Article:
Nonfiction | May 07, 2016
Portals: Cabinets of Curiosity, Reliquaries, and Colonialism
While we worked we uncovered wild garlic and snails and small new prodding flowers. Every material thing here is bound or connected to the past via bloodlines, via deep ruts in the fields, etchings on the surface of earth’s memory that reach deep down under the soil to places we cannot see but surely feel.
This essay is not currently available online.
If you are a student, faculty member, or staff member at an institution whose library subscribes to Project Muse, you can read this piece and the full archives of the Missouri Review for free. Check this list to see if your library is a Project Muse subscriber.
Want to read more?Subscribe Today
SEE THE ISSUE
Jun 19 2020
Exile in the Desert with Sarmi Moussa
In the end, it is the reality of personal relationship that saves everything. —Thomas Merton It was past midnight, and the bench I sat on in the small mud-brick airport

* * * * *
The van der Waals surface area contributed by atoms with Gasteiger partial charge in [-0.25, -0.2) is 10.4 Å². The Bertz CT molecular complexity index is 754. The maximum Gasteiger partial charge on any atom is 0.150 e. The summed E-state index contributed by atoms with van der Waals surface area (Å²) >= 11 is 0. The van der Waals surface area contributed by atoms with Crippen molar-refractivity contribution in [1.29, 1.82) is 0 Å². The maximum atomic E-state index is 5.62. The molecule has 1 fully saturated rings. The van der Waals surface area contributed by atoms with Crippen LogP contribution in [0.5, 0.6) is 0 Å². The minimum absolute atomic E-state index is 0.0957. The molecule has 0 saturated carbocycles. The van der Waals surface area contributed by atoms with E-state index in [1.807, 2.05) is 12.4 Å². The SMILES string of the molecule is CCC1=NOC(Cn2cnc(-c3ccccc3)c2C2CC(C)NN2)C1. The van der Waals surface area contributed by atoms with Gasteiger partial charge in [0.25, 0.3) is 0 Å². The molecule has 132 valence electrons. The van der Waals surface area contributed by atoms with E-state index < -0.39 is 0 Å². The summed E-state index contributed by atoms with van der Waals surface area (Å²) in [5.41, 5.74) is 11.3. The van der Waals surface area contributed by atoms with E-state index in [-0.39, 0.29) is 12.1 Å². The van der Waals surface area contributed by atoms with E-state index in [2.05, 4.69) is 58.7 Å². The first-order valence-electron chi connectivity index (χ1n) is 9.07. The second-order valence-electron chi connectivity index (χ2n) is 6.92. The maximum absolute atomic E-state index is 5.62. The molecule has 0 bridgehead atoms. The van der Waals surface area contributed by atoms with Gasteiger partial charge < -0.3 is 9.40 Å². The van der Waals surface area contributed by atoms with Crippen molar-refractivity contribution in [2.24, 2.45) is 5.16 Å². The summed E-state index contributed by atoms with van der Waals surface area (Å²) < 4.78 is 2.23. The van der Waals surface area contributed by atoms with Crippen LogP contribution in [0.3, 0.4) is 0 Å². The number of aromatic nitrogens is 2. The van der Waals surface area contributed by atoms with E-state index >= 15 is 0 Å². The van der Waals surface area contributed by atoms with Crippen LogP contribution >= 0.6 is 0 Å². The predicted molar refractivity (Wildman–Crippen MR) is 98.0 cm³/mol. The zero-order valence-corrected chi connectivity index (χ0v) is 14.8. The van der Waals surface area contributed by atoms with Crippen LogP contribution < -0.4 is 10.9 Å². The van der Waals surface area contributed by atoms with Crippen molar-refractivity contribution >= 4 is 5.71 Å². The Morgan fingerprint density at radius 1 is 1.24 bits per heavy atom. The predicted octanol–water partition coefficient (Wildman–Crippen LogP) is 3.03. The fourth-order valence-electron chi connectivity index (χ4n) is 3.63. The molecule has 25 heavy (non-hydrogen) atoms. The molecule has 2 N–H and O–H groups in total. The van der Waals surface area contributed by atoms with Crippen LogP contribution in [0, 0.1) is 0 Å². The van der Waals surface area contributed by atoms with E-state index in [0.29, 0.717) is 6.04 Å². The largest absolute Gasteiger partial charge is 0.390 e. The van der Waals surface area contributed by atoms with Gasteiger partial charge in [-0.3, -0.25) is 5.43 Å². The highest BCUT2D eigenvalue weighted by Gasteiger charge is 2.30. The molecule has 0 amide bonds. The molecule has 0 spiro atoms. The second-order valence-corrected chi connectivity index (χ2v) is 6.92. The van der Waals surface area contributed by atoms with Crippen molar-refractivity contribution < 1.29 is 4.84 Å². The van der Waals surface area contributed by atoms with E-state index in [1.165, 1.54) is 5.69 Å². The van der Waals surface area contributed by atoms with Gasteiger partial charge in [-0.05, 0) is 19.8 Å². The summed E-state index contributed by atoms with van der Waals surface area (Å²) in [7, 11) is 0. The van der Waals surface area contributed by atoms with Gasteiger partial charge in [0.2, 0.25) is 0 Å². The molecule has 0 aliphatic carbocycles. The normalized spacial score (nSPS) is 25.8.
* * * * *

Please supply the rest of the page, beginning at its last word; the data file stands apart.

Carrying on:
Editors' Prize Winner
Jun 19 2020
Sometime in late March the camper trailer appears: fifteen feet long with a crude black-and-green paint job, discarded on our property behind Starbucks, Little Caesars, and the AT&T store. It
Feb 11 2020
“There’s someone in the bathroom at night who tries to stop me from getting in,” my father insists a few weeks before his death “I don’t see him, but I